HealthWatch: Charcot-Marie-Tooth Treatment: CMT

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NEW YORK CITY, N.Y. (Ivanhoe Newswire) — Charcot-Marie-Tooth disease, or CMT, is named after the three doctors from England and France who first described it over 100 years ago. It’s a genetic condition that causes problems with the sensory and motor nerves.

For some, the progression is so severe they become wheelchair-bound. Now there’s more on a new treatment that may halt CMT in its tracks.

Twenty-one-year-old Dakota Reilly has had problems with her feet for almost half of her life. 

“I couldn’t run anymore, and I did have difficulty walking, but I had the mentality that I’m just going to do whatever I can until I physically can’t do it anymore,” Reilly told Ivanhoe.

Dakota was diagnosed with Charcot-Marie-Tooth disease; a condition that often leads to weakened muscles on the bottom of the feet. 

Wayne S. Berberian, MD, Chief of Foot and Ankle Service, Department of Orthopaedic Surgery at Hackensack University Medical Center explained, “When they’re walking their foot is hanging down and they’re unable to lift it.”

As Dakota’s condition worsened, four surgeries over eight months allowed her to walk without braces and start college at the New York Fashion Institute of Technology.

Dakota’s mother, Kerin Reilly said, “I’m proud of her. She’s thriving and she’s doing extremely well. I mean she has so much struggle every day and she just keeps going.” 

Kerin Reilly serves on the board of the Hereditary Neuropathy Foundation, and is closely following testing of a new drug for CMT, known now as PXT-3003.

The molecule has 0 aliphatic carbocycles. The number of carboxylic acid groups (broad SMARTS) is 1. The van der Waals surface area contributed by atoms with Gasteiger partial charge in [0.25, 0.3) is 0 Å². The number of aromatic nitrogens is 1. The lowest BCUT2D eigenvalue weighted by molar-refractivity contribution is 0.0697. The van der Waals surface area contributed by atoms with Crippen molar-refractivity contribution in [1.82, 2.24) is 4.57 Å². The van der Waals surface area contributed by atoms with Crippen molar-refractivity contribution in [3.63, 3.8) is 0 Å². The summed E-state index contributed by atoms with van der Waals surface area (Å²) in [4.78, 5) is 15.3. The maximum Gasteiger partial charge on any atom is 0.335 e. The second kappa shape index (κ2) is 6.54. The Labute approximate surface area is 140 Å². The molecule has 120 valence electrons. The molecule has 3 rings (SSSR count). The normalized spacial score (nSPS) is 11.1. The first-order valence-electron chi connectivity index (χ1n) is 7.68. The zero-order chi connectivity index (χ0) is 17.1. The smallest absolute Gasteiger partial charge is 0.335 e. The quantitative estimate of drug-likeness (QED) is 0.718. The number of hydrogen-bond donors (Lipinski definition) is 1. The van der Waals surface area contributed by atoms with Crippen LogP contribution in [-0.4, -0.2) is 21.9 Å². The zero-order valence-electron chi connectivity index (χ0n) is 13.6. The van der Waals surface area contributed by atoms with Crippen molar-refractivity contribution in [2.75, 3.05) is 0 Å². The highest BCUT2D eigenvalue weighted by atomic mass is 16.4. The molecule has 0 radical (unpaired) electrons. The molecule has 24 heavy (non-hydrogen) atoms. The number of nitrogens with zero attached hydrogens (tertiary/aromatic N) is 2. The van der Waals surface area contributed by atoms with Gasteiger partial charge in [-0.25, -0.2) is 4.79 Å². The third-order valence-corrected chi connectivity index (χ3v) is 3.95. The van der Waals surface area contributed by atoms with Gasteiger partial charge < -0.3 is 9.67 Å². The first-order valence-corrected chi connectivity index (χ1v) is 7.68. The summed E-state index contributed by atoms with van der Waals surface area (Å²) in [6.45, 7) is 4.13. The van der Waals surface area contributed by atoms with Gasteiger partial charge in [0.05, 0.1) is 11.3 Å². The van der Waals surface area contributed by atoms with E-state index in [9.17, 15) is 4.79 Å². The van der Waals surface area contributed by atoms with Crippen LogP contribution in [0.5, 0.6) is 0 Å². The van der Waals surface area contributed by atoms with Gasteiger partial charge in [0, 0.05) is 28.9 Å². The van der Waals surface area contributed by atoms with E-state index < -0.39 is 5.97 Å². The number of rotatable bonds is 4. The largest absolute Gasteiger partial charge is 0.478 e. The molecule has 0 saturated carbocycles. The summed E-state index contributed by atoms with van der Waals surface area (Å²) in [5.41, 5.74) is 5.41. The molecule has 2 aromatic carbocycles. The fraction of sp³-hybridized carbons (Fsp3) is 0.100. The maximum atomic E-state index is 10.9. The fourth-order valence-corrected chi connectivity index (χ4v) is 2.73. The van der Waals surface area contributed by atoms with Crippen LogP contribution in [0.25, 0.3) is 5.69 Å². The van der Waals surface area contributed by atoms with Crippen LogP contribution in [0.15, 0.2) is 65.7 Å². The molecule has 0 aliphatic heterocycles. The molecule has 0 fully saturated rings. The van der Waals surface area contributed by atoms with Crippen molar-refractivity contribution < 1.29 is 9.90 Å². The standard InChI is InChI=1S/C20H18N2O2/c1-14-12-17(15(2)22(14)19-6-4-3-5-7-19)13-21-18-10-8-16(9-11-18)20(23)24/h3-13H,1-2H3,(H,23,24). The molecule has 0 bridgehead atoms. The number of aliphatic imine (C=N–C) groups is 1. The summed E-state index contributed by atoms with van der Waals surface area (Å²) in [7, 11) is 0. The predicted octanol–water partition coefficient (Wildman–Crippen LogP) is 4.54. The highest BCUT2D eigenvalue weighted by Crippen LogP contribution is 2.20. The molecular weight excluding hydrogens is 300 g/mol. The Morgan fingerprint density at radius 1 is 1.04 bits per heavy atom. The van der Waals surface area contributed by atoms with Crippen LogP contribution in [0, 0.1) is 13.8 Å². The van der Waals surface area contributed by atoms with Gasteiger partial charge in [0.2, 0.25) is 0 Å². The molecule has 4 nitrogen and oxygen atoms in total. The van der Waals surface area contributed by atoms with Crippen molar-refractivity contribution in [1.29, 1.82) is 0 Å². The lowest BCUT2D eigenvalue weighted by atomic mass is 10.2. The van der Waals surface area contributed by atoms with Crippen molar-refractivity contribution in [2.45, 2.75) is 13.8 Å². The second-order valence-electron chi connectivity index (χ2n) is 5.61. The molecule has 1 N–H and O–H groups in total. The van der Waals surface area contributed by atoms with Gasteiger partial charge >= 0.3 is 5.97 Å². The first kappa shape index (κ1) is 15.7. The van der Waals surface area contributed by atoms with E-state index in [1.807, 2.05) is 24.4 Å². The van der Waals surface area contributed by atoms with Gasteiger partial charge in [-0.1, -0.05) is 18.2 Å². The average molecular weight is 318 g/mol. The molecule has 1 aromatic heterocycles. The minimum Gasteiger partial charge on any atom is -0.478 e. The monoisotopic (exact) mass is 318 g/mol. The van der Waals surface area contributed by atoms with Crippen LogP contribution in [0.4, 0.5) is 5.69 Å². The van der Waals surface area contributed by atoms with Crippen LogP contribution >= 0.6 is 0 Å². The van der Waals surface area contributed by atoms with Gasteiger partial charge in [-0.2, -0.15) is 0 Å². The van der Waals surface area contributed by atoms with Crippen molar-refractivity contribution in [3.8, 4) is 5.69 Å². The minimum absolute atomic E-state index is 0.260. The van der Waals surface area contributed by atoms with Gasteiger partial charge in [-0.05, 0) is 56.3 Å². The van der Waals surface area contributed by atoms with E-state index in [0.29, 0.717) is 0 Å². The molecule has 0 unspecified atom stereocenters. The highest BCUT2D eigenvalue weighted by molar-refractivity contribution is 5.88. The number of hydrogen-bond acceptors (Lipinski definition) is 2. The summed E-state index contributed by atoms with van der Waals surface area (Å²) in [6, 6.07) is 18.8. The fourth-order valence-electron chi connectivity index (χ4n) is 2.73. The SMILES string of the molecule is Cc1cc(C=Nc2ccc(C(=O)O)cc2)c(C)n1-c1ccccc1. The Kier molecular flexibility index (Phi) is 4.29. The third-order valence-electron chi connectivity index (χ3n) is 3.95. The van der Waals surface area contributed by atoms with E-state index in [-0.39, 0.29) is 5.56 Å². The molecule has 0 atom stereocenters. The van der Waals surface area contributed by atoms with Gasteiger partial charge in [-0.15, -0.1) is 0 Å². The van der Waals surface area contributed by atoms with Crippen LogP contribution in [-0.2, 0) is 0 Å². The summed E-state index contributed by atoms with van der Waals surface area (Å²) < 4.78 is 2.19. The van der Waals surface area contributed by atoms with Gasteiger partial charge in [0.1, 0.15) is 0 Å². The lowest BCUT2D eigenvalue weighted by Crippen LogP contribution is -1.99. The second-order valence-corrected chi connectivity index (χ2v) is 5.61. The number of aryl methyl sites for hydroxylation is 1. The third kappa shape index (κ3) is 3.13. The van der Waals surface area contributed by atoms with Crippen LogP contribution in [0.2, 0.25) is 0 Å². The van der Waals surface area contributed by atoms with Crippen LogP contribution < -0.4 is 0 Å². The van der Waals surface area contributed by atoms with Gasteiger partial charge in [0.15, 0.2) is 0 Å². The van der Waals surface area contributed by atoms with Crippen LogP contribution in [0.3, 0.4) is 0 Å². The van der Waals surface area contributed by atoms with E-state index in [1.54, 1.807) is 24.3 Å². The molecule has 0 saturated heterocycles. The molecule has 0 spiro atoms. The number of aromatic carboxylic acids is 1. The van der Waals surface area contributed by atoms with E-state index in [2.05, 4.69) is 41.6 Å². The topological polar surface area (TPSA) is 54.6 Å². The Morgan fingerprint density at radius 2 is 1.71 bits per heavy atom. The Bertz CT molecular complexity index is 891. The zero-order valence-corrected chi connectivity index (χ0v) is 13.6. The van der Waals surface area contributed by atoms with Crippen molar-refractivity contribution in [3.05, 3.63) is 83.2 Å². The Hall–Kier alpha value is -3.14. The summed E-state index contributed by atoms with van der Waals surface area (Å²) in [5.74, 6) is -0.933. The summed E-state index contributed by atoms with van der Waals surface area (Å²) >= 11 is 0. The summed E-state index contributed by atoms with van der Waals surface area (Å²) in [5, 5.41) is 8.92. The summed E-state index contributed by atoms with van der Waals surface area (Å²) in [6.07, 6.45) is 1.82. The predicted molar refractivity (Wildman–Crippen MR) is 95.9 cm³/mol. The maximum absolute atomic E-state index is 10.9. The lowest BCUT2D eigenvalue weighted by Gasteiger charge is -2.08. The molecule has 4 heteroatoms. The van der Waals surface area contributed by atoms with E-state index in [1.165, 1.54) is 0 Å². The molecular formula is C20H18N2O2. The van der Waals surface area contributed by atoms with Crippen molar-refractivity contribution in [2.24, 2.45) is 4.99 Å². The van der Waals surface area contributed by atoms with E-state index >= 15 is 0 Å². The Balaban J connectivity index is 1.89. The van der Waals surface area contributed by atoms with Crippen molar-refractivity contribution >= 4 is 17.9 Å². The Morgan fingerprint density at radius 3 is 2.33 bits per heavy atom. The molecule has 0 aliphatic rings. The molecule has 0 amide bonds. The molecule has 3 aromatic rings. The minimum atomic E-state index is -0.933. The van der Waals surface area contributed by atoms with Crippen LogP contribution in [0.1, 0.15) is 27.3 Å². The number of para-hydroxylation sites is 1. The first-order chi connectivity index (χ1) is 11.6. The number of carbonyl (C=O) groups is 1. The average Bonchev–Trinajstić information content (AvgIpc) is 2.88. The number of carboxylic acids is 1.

Kerin continued, “If approved by the FDA it’s said to stop the progression and possibly give back a small percentage of what was lost in terms of muscle wasteness.” 

PXT-3003 is a combination of three drugs that are already approved for unrelated conditions. In earlier trials, patients showed significant improvement. Dakota was not in the trial because she has a less common form of CMT, but Kerin says she hopes her daughter will benefit from the drug, once it is approved. 

“It would change her life,” Kerin explained.
   
The drug is in phase three clinical trials right now, the last stage before the FDA considers it for approval.

Contributors to this news report include: Cyndy McGrath, Field and Supervising Producer; Kirk Manson, Videographer; Gabriella Battistiol, Assistant Producer; Roque Correa, Editor.

To receive a free weekly e-mail on Medical Breakthroughs from Ivanhoe, sign up at: http://www.ivanhoe.com/ftk 


MEDICAL BREAKTHROUGHS
RESEARCH SUMMARY

TOPIC:     CHARCOT-MARIE-TOOTH TREATMENT: CMT
REPORT:    MB #4332

BACKGROUND: Charcot-Marie-Tooth disease (CMT) is one of the most common inherited neurological disorders and affects approximately one in 2,500 people in the U.S. Named after the three physicians who first identified it, CMT is also known as hereditary motor and sensory neuropathy (HMSN) or peroneal muscular atrophy. It is comprised of a group of disorders that affects the peripheral nerves, which lie outside the brain and spinal cord and supply the muscles and sensory organs in the limbs.  A typical indicator includes weakness of the foot and lower leg muscles. This may result in foot drop and a high-stepped gait with frequent tripping and or falling. Foot deformities are also characteristics due to weakened muscles in the feet, and include high arches and hammertoes (middle joint of toe bends upwards). CMT is caused by mutations in the genes that produce proteins that are involved in the structure and function of either the peripheral nerve axon or the myelin sheath.

TREATMENT: While there is no cure for CMT, physical or occupational 

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